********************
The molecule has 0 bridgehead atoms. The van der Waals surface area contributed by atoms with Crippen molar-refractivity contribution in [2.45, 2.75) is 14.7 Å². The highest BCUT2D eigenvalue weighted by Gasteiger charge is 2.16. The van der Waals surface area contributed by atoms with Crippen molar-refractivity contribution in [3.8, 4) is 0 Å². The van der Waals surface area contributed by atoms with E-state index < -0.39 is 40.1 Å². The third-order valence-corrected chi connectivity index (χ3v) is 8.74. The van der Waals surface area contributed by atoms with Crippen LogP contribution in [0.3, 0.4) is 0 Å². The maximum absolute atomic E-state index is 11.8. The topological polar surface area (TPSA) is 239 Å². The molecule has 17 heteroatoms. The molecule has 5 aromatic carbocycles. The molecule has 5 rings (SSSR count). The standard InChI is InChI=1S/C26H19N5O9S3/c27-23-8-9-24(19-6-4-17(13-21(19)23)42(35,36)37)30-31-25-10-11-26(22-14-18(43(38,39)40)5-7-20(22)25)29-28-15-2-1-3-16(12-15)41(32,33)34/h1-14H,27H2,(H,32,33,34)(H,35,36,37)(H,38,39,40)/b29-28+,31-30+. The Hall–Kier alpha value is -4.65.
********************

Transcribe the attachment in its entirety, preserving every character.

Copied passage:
The molecule has 0 bridgehead atoms. The van der Waals surface area contributed by atoms with Crippen molar-refractivity contribution in [2.45, 2.75) is 14.7 Å². The highest BCUT2D eigenvalue weighted by Gasteiger charge is 2.16. The van der Waals surface area contributed by atoms with Crippen molar-refractivity contribution in [3.8, 4) is 0 Å². The van der Waals surface area contributed by atoms with E-state index < -0.39 is 40.1 Å². The third-order valence-corrected chi connectivity index (χ3v) is 8.74. The van der Waals surface area contributed by atoms with Crippen LogP contribution in [0.3, 0.4) is 0 Å². The maximum absolute atomic E-state index is 11.8. The topological polar surface area (TPSA) is 239 Å². The molecule has 17 heteroatoms. The molecule has 5 aromatic carbocycles. The molecule has 5 rings (SSSR count). The standard InChI is InChI=1S/C26H19N5O9S3/c27-23-8-9-24(19-6-4-17(13-21(19)23)42(35,36)37)30-31-25-10-11-26(22-14-18(43(38,39)40)5-7-20(22)25)29-28-15-2-1-3-16(12-15)41(32,33)34/h1-14H,27H2,(H,32,33,34)(H,35,36,37)(H,38,39,40)/b29-28+,31-30+. The Hall–Kier alpha value is -4.65.